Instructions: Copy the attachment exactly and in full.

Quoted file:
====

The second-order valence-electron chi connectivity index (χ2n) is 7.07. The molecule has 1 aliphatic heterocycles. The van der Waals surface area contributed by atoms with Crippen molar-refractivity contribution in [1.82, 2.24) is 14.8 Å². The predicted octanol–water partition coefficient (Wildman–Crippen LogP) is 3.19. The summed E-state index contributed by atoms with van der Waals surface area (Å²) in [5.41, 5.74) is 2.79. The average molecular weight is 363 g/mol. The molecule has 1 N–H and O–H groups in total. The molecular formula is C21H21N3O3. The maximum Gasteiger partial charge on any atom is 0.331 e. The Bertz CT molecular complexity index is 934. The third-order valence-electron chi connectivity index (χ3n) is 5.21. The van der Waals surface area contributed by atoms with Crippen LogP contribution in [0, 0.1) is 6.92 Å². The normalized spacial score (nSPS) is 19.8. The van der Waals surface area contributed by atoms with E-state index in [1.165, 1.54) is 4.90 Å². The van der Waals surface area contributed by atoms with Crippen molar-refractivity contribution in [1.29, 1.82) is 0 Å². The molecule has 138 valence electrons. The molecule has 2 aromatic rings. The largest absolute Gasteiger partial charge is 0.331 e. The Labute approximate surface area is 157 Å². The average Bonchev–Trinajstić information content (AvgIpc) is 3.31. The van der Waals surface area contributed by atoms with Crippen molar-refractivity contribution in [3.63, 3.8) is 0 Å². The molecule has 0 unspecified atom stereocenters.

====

The second-order valence-electron chi connectivity index (χ2n) is 7.07. The molecule has 1 aliphatic heterocycles. The van der Waals surface area contributed by atoms with Crippen molar-refractivity contribution in [1.82, 2.24) is 14.8 Å². The predicted octanol–water partition coefficient (Wildman–Crippen LogP) is 3.19. The summed E-state index contributed by atoms with van der Waals surface area (Å²) in [5.41, 5.74) is 2.79. The average molecular weight is 363 g/mol. The molecule has 1 N–H and O–H groups in total. The molecular formula is C21H21N3O3. The maximum Gasteiger partial charge on any atom is 0.331 e. The Bertz CT molecular complexity index is 934. The third-order valence-electron chi connectivity index (χ3n) is 5.21. The van der Waals surface area contributed by atoms with Crippen LogP contribution in [0, 0.1) is 6.92 Å². The normalized spacial score (nSPS) is 19.8. The van der Waals surface area contributed by atoms with E-state index in [1.165, 1.54) is 4.90 Å². The van der Waals surface area contributed by atoms with Crippen molar-refractivity contribution in [1.29, 1.82) is 0 Å². The molecule has 138 valence electrons. The molecule has 2 aromatic rings. The largest absolute Gasteiger partial charge is 0.331 e. The Labute approximate surface area is 157 Å². The average Bonchev–Trinajstić information content (AvgIpc) is 3.31. The van der Waals surface area contributed by atoms with Crippen molar-refractivity contribution in [3.63, 3.8) is 0 Å². The molecule has 0 unspecified atom stereocenters.